Chanson de mer

The exuberant power

of the natural world…

Chanson de mer

I am the rock.

I am the island.

I am the glistening boulder at the waterline.

I am the sharp-edged, flinty fragment,

tossed by the blue-green surge,

scattered by the stinging wind,

collected once, and dropped, by a child.

I am the ancient stratum exposed to the faintly salty air.

I am the blunt face of the heaved-up, broken stone,

I am the silent witness

to the everlasting crash and song of the sea,

I stand against the tumbling, roiling crests that

dash to me,

break on me,

climb my height,

die at my foot,

and rise, vaulting, surging, crashing, singing,

to grandly break on me again, again…

the lyric, rhythms, chords the same

as at the last or next millennial dawn.

I am the rock. The sea endlessly sings to me.

Good. Enough.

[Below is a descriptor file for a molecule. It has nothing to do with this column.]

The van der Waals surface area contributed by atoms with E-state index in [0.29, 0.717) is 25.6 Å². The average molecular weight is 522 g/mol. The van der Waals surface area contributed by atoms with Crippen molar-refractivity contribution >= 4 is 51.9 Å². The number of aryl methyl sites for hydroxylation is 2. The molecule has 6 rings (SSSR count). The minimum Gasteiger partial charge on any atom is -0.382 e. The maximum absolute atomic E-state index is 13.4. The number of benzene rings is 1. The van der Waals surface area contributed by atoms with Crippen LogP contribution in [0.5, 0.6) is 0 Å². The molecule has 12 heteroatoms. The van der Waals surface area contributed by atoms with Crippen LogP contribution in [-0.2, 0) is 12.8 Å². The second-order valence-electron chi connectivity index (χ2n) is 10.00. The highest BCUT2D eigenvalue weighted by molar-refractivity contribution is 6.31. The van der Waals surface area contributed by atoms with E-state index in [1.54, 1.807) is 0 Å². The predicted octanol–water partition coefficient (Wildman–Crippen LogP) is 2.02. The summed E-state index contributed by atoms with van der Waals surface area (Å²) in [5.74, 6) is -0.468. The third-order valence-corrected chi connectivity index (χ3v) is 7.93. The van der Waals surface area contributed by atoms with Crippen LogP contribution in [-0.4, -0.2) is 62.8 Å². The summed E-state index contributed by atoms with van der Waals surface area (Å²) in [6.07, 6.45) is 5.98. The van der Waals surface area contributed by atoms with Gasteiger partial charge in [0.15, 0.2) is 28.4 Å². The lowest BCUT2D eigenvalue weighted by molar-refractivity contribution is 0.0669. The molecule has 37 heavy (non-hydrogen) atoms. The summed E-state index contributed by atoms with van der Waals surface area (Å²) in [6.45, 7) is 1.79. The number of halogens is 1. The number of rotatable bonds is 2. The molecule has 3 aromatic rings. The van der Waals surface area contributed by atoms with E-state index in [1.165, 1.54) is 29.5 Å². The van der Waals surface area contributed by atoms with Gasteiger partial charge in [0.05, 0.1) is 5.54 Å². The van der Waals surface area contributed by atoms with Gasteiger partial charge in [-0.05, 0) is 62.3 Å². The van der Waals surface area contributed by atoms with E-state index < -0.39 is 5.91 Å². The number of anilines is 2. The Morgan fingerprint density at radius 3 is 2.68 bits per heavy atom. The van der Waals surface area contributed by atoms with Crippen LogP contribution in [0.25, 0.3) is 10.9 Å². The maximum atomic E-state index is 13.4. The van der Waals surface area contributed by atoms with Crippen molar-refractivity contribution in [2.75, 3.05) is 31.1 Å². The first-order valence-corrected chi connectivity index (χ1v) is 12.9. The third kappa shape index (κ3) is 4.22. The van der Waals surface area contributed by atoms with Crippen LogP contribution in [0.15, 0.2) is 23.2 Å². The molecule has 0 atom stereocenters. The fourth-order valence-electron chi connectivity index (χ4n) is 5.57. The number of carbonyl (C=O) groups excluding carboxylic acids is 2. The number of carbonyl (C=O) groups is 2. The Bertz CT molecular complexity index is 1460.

September 15, 2011

[This poem about the ocean and the coast is a respectful imagination of the exuberant power of the natural world around us. I think that’s the best kind of description of a poem about nature. I wrote it on a cloudy afternoon on the massive rock formation that dominates the south coast of Conanicut Island in the Narragansett Bay, Rhode Island. Jamestown, at the southern tip of the island, is the home of Beavertail State Park. I’d love to go back.]

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On this website you can read: my poetry in free verse and 5–7–5 format — nature poems, love poems, poems about grandchildren, and a spectrum of other topics — written in a way that makes it possible for you to know, as precisely as possible, what’s going on in my mind and in my imagination; thoughtful book reviews that offer some exceptional critique of the book instead of a simple book summary; examinations of history that did and didn’t happen; examples of my love affair with words; reflections on the quotations, art, and wisdom of famous and not-so-famous people, and occasional comments on politics and human nature.

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